(Another) open letter to Fredrik Reinfeldt and anyone else in the Swedish Government who’ll listen

Dear Mr Reinfeldt,
This week has been a disaster for Saab, the Swedish automotive industry and potentially it may prove to have been a disaster for you politically as well.
I should know. When I’m not writing about Saabs, I’m involved 9-to-5 in the risk management arena and right now, what you’re facing in western Sweden is a great big supersized American serving of “not good”. And none of it will be fixed by windfarms or any other green pipe dreams if this thing goes south.
If and when the 5-figure number of people potentially affected by a Saab closure hit the unemployment lines, there’s not a single policy in your armory that’ll help. Philosophy doesn’t put food on the table, Mr Reinfeldt.
But it’s not too late.
I read a story on Bloomberg this morning with some distress:

The Swedish government is not preparing to relax the rules of state rescue loans to provide funding for Saab Automobile AB, a government official said.
Saab, whose future may be decided by owner General Motors Co. next week, has asked the Swedish government to make as much as 5 billion kronor ($717 million) available in emergency loans, and to inform GM of this before a board meeting on Dec. 1. A government delegation will travel to the U.S. for talks with GM before the meeting.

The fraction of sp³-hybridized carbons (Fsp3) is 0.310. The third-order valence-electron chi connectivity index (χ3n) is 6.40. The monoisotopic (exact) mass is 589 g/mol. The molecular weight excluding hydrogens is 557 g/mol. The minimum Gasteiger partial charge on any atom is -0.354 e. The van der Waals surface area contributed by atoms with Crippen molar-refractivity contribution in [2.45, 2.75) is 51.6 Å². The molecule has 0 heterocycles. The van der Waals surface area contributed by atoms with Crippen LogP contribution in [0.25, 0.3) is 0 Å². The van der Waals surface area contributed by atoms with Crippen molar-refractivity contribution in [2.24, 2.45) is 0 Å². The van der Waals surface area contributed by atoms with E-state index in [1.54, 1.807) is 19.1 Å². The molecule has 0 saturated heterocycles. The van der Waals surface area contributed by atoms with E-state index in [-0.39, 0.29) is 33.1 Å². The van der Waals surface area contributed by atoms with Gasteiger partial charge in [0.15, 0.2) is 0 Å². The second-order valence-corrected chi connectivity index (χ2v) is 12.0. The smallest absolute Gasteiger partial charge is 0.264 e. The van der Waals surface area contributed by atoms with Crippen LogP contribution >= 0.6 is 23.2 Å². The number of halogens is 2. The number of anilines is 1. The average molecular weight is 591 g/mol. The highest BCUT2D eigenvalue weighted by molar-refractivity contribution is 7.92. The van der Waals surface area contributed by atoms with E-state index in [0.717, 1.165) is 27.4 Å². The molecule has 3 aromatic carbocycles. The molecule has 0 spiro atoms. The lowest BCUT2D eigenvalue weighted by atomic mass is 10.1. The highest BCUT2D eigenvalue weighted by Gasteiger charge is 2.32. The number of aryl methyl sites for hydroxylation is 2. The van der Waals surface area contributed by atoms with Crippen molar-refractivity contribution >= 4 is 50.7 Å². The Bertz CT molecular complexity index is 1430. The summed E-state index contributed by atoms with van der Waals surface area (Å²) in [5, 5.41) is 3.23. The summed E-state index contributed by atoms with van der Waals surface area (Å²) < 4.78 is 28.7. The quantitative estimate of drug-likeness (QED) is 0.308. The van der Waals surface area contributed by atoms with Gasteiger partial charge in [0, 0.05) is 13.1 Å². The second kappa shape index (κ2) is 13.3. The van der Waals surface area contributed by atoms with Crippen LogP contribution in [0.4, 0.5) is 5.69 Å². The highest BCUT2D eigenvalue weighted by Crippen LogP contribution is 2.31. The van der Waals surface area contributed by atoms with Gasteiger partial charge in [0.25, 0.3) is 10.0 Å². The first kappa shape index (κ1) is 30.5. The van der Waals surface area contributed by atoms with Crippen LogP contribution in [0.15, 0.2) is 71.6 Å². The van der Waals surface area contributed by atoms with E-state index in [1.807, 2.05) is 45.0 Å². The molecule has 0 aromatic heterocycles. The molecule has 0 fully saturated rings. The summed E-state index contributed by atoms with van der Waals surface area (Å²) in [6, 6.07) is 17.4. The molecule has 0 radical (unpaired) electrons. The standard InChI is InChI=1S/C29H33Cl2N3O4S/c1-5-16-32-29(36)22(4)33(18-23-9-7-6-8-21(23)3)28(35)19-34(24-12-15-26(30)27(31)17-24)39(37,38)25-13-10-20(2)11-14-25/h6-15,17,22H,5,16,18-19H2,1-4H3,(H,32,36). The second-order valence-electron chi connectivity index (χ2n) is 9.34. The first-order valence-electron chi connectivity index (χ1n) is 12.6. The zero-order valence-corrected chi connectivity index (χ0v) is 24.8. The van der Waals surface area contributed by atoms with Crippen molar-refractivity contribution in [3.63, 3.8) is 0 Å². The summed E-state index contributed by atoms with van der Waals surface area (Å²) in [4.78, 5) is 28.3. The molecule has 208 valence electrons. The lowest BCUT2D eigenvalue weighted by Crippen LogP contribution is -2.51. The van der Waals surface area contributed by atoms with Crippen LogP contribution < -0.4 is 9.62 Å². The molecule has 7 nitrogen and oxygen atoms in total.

Sweden is unlikely to relax its rules, Hans Pettersson, a deputy director at Sweden’s Enterprise Ministry who will be part of the group visiting GM, said in a telephone interview today.
Saab was one of several brands the U.S. carmaker planned to unload to focus on its restructuring after emerging from bankruptcy. GM may shut Saab after a sale to sports-car maker Koenigsegg Group AB failed. GM could also decide to keep Saab.
“It’s easy to propose things, but unfortunately it’s not so easy to carry them out,” Pettersson said. “We are not preparing right now for a new parliamentary decision. That the parliament would make a decision by Tuesday is not very likely.”
A decision by the Swedish legislature is necessary to relax rules which stipulate that loans must be repaid in six months — a condition Saab and others have criticized as unrealistic.

Personally, I’m hopeful that a deal can be struck where Saab doesn’t need support from your government in order to transfer to a new owner. I hope they get that support from GM, who could relax their self-imposed December 31 deadline a little in the interests of success. But if a strong owner is found and some help is needed, then my question is this – why wouldn’t you do what you can to help make that a reality?

The Koenigsegg Group recently had to withdraw from their deal to buy Saab and all available information suggests that they had a plan in motion that the various parties involved couldn’t meet. As all the risks were on Koenigsegg Group’s shoulders and others were dragging their feet, the plan became too risky and they made the difficult choice to withdraw rather then remain tied to an open-ended affair where they had little control but all responsibility.